This means that, if your Timeshare contract was sold “in perpetuity”, the intention is that it would stay in your ownership for the whole of your life, then pass on to your children, then your children’s children and so on.
It is likely that this was put forward as a benefit when the salesman was presenting the timeshare opportunity to you – but you will no doubt be fully aware of the downside now that you and your family face the prospect of relentlessly escalating fees liabilities, for ever.
There are some intricate legal and technical considerations around perpetuity which we would be impossible to fully explain in a few lines on the website so, if you have concerns or questions, please contact us.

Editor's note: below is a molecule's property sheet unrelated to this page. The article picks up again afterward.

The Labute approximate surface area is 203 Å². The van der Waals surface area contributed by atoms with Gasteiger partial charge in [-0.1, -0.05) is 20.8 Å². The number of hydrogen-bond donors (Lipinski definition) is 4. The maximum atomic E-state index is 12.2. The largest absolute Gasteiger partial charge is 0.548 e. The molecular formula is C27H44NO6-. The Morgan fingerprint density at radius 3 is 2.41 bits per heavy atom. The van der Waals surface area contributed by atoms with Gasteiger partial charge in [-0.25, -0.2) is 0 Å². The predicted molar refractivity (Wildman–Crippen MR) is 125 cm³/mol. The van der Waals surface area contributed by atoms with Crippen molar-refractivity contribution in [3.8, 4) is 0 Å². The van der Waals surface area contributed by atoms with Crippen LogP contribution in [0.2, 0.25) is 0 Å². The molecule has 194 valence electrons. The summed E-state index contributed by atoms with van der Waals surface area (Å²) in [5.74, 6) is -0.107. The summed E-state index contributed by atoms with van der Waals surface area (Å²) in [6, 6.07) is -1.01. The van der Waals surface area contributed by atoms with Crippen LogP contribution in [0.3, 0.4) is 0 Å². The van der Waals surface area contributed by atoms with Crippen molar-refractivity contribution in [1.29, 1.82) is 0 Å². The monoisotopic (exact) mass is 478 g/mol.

Were you passing on a valuable asset, such as a house that you owned, this would normally be considered a good thing of course – but your Timeshare contract is almost certain to be a liability, due to the increasing Maintenance Fees attached to it over the course of the contract term.
We are frequently contacted by customers for whom this is a key consideration and for whom it is important to be released from their Timeshare contract precisely to prevent it passing on their children. Similarly, we frequently hear from people who have inherited Timeshares and have only more recently come to understand the associated fee obligations.